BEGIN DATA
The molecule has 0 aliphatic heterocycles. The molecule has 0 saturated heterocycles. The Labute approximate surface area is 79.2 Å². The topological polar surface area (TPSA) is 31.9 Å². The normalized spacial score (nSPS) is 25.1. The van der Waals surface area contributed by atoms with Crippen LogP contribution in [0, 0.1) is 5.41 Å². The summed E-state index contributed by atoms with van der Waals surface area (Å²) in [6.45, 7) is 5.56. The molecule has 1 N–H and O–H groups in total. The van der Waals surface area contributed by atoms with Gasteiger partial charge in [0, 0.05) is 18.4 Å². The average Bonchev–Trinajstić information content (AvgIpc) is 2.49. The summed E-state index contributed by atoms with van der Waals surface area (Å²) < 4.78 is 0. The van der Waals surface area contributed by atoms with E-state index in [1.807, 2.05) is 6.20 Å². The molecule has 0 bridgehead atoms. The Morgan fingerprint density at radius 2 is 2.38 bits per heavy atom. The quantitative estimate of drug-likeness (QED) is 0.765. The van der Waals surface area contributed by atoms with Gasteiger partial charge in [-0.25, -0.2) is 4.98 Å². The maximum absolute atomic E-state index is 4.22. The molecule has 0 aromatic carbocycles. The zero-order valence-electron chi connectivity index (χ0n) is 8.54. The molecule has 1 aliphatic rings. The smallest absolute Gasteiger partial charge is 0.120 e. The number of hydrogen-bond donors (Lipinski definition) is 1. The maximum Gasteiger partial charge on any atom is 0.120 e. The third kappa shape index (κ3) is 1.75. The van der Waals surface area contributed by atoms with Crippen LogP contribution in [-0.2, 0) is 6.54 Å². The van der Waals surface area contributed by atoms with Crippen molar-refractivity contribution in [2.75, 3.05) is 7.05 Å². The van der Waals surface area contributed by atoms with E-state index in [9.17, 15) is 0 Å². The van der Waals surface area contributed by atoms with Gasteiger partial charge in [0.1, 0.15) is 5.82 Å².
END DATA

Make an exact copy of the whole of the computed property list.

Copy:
The molecule has 0 aliphatic heterocycles. The molecule has 0 saturated heterocycles. The Labute approximate surface area is 79.2 Å². The topological polar surface area (TPSA) is 31.9 Å². The normalized spacial score (nSPS) is 25.1. The van der Waals surface area contributed by atoms with Crippen LogP contribution in [0, 0.1) is 5.41 Å². The summed E-state index contributed by atoms with van der Waals surface area (Å²) in [6.45, 7) is 5.56. The molecule has 1 N–H and O–H groups in total. The van der Waals surface area contributed by atoms with Gasteiger partial charge in [0, 0.05) is 18.4 Å². The average Bonchev–Trinajstić information content (AvgIpc) is 2.49. The summed E-state index contributed by atoms with van der Waals surface area (Å²) < 4.78 is 0. The van der Waals surface area contributed by atoms with E-state index in [1.807, 2.05) is 6.20 Å². The molecule has 0 bridgehead atoms. The Morgan fingerprint density at radius 2 is 2.38 bits per heavy atom. The quantitative estimate of drug-likeness (QED) is 0.765. The van der Waals surface area contributed by atoms with Gasteiger partial charge in [-0.25, -0.2) is 4.98 Å². The maximum absolute atomic E-state index is 4.22. The molecule has 0 aromatic carbocycles. The zero-order valence-electron chi connectivity index (χ0n) is 8.54. The molecule has 1 aliphatic rings. The smallest absolute Gasteiger partial charge is 0.120 e. The number of hydrogen-bond donors (Lipinski definition) is 1. The maximum Gasteiger partial charge on any atom is 0.120 e. The third kappa shape index (κ3) is 1.75. The van der Waals surface area contributed by atoms with Crippen LogP contribution in [-0.2, 0) is 6.54 Å². The van der Waals surface area contributed by atoms with Crippen molar-refractivity contribution in [2.75, 3.05) is 7.05 Å². The van der Waals surface area contributed by atoms with E-state index in [9.17, 15) is 0 Å². The van der Waals surface area contributed by atoms with Gasteiger partial charge in [0.1, 0.15) is 5.82 Å².